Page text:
3D printing has proven to be a game-changer in space exploration and has revolutionized the way astronauts and space agencies approach problems in space. With 3D printing, it is possible to produce complex components and parts on demand, reducing the need for large inventories and saving space and weight on spacecraft. It also enables the production of spare parts, tools, and replacement parts on-demand, reducing the need for expensive and time-consuming resupply missions. Moreover, 3D printing enables the creation of custom-fit components that are optimized for the specific conditions of space, such as temperature fluctuations, vacuum, and radiation.
The underlying physics of 3D printing in zero-gravity is, however, poorly understood. There are many open questions on how filament dynamics change when the gravitational body force does not exist. These questions are exactly what we aim to tackle in this project.
We are looking for 1 or 2 masters students to work on
Theory of 3D printed filaments under zero gravity
Experimental study of filament deposition in 3D printing under zero gravity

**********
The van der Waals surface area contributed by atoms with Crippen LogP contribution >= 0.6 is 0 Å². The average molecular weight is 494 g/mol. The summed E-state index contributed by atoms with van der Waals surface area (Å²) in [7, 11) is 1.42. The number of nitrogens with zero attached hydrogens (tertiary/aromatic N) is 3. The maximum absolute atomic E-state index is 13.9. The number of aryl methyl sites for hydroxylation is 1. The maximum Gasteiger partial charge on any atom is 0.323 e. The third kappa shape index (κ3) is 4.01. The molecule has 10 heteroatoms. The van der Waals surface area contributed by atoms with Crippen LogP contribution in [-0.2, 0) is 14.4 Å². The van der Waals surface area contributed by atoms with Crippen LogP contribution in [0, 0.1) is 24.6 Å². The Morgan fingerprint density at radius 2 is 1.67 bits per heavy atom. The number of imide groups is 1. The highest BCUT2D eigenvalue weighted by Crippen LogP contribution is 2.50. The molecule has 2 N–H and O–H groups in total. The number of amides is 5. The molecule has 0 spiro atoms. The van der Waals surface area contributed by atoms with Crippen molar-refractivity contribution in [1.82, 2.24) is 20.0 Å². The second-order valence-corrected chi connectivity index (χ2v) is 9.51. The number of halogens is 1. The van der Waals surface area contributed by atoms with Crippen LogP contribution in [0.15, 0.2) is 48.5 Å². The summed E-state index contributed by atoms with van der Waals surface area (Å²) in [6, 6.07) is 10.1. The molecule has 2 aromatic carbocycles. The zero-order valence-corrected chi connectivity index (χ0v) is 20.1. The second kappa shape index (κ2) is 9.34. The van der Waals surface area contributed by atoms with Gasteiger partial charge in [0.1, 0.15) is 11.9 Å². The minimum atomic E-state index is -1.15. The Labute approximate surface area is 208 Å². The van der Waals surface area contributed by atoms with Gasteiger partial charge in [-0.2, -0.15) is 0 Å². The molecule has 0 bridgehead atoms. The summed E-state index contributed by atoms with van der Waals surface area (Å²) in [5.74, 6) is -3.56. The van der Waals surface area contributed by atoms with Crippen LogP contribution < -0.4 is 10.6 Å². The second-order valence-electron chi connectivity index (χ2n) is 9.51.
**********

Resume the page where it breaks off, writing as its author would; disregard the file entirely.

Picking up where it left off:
Supported by the European Space Agency, you will work with an international team from the German Aerospace Society (DLR), Friedrich-Alexander University Erlangen-Nürnberg, and University of Amsterdam. In the experimental project, you will first use and further develop the previously designed experimental tools to study the filaments welding in various conditions and then design and test the next generation of model 3D printers for zero-gravity testing. In the theory project, you will use our unique computational platform to study the dynamics of filaments spreading and welding under various gravitational conditions. To this end, you will use a continuum description of materials with highly nonlinear mechanical properties.
Experiments: Optical Coherence Tomography, Interferometry, Rheology of soft materials
Theory: Computational Hydrodynamics to solve elastoviscoplasticity